A random sample of 5805 physicians in Colorado showed that 3332 provided at least some charity care (i.e., treated poor people at no cost). a) Let p represent the proportion of all Colorado physicians who provide some charity care. Find a point estimate for p. (Round your answer to four decimal places.) b) Find a 99% confidence interval for p. (Round your answer to three decimal places.) lower limit displaystyle=? upper limit displaystyle=? c) Is the normal approximation to the binomial justified in this problem? Explain

Question
Confidence intervals
asked 2020-11-27
A random sample of 5805 physicians in Colorado showed that 3332 provided at least some charity care (i.e., treated poor people at no cost).
a)
Let p represent the proportion of all Colorado physicians who provide some charity care. Find a point estimate for p. (Round your answer to four decimal places.)
b)
Find a \(99\%\) confidence interval for p. (Round your answer to three decimal places.)
lower limit \(\displaystyle=?\)
upper limit \(\displaystyle=?\)
c)
Is the normal approximation to the binomial justified in this problem? Explain

Answers (1)

2020-11-28
Step 1
a)
Here, \(\displaystyle{x}={3332}{\quad\text{and}\quad}{n}={5805}.\)
The point estimate of the population proportion is calculated as follows:
\(\displaystyle\hat{{p}}=\frac{x}{{n}}\)
\(\displaystyle=\frac{3332}{{5805}}\)
\(\displaystyle={0.573987}\)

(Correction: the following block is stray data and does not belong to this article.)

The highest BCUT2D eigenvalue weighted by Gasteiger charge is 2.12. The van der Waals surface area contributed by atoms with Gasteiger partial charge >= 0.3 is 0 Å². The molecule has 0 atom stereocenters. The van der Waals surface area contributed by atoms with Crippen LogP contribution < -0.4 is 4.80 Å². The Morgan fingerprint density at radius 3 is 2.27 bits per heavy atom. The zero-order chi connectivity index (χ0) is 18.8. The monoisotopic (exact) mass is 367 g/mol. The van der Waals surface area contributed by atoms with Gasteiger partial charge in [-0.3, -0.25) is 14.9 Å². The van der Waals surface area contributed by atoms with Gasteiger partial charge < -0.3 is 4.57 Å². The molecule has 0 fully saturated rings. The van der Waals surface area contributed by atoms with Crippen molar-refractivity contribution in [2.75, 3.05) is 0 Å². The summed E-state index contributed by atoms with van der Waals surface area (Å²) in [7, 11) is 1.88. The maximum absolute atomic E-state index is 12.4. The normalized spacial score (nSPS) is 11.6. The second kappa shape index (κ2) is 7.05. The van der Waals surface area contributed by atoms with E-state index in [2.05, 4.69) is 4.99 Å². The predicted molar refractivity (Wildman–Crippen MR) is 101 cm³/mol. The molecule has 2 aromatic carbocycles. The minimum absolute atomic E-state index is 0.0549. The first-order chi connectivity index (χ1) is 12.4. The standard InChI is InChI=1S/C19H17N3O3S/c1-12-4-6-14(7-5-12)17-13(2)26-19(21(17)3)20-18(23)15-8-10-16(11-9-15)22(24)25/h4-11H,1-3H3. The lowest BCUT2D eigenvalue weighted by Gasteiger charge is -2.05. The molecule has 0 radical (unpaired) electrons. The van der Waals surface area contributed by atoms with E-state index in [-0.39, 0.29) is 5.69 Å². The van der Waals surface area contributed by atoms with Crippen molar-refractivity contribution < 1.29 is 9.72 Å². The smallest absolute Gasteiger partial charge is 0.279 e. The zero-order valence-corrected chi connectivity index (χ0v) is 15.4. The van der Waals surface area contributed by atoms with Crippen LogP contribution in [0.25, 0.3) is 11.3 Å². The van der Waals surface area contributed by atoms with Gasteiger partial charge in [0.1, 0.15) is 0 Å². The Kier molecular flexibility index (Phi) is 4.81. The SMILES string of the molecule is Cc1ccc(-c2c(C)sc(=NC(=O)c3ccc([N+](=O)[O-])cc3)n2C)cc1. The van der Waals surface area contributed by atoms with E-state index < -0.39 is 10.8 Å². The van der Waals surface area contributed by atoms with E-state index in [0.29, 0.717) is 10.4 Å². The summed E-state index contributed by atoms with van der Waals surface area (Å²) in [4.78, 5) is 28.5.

\(\displaystyle\approx{0.5740}\)
Step 2
b)
Since the required confidence interval is \(99\%\), the two-tailed z-critical value is 2.5758 using the Excel function \(\displaystyle“={N}{O}{R}{M}.{S}.{I}{N}{V}{\left({0.995}\right)}\text{"}\).
The \(99\%\) confidence interval for the population proportion is calculated as follows:
\(\displaystyle{C}{I}=\hat{{p}}\pm{z}_{{\frac{\alpha}{{2}}}}\sqrt{{\frac{{\hat{{p}}{\left({1}-\hat{{p}}\right)}}}{{n}}}}\)
\(\displaystyle={0.5740}\pm{\left({2.5758}\right)}\sqrt{{{0.5740}\frac{{{1}-{0.5740}}}{{5805}}}}\)
\(\displaystyle={0.5740}\pm{0.0167}\)
\(\displaystyle={\left({0.5573},{0.5907}\right)}\)
\(\displaystyle\approx{\left({0.557},{0.591}\right)}\)
Lower limit \(\displaystyle={0.557}\)
Upper limit \(\displaystyle={0.591}\)
Step 3
c)
The normal approximation to binomial is possible only if,
\(\displaystyle{n}{p}>{5}\)
\(\displaystyle{n}{q}>{5}\)
Checking the conditions for normality:
\(\displaystyle{n}{p}={5805}\times\frac{3332}{{5805}}\)
\(\displaystyle={3332}\)
\(\displaystyle>{5}\)
\(\displaystyle{n}{q}={5805}\times{\left({1}-\frac{3332}{{5805}}\right)}\)
\(\displaystyle={2473}\)
\(\displaystyle>{5}\)
Thus, normal approximation to binomial is possible.
Yes, \(\displaystyle{n}{p}>{5}{\quad\text{and}\quad}{n}{q}>{5}\)